Fix Her Up by Tessa Bailey
Contemporary Romance, 1st in a series of standalones.
“Dammit, Georgie. You had to be exactly what I need, didn’t you?”
As much as I enjoy the illustrated cover trend, I am finding that a lot of them don’t quite match the story inside. I expected Fix Her Up by Tessa Bailey to be light, fluffy and on the clean side, but let me tell you, it was NOT clean, it was HOT. There were some light and fluffy moments, but there were some serious themes that definitely brought the emotion, and there was also a dose of chick-lit inside.
Georgie is the youngest sibling in a large family. Her family owns a house flipping business, but she did her own thing and became a clown.
“Georgie had stuck her business degree diploma in a drawer and become a clown for a reason. Making people laugh and spreading joy made her happy.”
It’s bad enough being the youngest sibling and not being taken seriously, but being a clown? Obviously, that adds a bit! Travis was a pro baseball player who, after an injury ended his career, is home licking his wounds. Travis is Georgie’s older brother’s best friend, and she has had a crush on him for as long as she can remember. So when nobody can get through to Travis and get him back in the world of the living, Georgie won’t let him wallow. Lo mein to the head anyone?
We also have a side story where some of the women form a group for female empowerment. The Just Us Club is a great part of the story, and I wish we had a little more about their businesses, but I think we will get that in the next books in the series about Georgie’s sister or friend.
“A club. I’m proposing a club for women, of which we’re the founding fucking members. We all want things. Let’s go get them together.”
Travis has a reputation of a player, with the nickname “two bats”, but he is in the running for a sports announcer position at a wholesome station. Georgie is never taken seriously, so they propose a fake relationship to help them both out. She’s be considered an adult, and he’d look wholesome with this sweet little virgin clown.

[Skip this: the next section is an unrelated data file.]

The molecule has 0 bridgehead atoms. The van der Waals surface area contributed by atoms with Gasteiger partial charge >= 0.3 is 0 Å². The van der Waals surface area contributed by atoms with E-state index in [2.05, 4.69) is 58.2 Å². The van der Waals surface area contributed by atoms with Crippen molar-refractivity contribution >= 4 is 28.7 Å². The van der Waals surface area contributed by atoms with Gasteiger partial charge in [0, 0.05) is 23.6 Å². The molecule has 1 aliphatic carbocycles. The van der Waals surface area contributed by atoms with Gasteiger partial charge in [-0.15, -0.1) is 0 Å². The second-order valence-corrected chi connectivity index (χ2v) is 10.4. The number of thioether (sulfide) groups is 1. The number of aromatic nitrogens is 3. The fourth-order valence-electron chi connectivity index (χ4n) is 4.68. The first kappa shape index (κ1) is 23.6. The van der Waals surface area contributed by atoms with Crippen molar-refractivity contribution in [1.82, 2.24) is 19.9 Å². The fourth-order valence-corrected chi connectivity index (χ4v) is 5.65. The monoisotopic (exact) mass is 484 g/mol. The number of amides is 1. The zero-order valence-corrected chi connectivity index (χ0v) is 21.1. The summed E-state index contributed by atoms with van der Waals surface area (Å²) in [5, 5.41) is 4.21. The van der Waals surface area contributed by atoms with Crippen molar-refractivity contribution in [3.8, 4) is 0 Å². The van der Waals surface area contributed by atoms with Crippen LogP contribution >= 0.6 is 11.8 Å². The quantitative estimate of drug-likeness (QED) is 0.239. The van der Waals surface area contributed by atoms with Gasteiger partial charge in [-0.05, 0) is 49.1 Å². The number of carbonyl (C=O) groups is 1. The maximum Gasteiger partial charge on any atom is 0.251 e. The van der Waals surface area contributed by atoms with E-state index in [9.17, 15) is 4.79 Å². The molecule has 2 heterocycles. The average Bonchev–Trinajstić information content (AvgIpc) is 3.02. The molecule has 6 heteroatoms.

At first I had a bit of a hard time getting into Fix Her Up. Third person is not my favorite, plus I literally just finished a book with almost the same premise. The tropes were pretty common. But the hot sex and Georgie’s development won me over.
“Whining and shaking on top of me, showing me how hot you’d be to fuck, but baby girl can’t seal the deal on her own. Can you? Need to be held down and told to come while I’m riding your pretty panties, don’t you? Well, go on.”
Travis was so broken inside and grew up so unwanted, that he couldn’t really believe a girl like Georgie wanted him, and I found that vulnerability so sweet.
“The girl offering her mouth in a way that made him feel . . . worthy.”
In the end, I really loved Fix Her Up despite my initial difficulties.
- I think the cover is cute, I am sick of torsos (though it didn’t really fit the story).
- It set up the series really well.
- Georgie’s growth throughout the book from a meek little sister to an empowered leader.
- Travis’s vulnerability.
- The dirty talking, dominating sex was HOT.
- The women empowerment group.
- How much Travis needed her.
- 3rd person
- The cover didn’t match what was inside (though I liked the cover).
- Very common tropes, brother’s best friend, fake relationship, man-whore jock and virgin. Not very unique.
- The ending went too far too fast, especially since there is more in the series.
The Down & Dirty:
Rating: 4 Stars, 5 Heat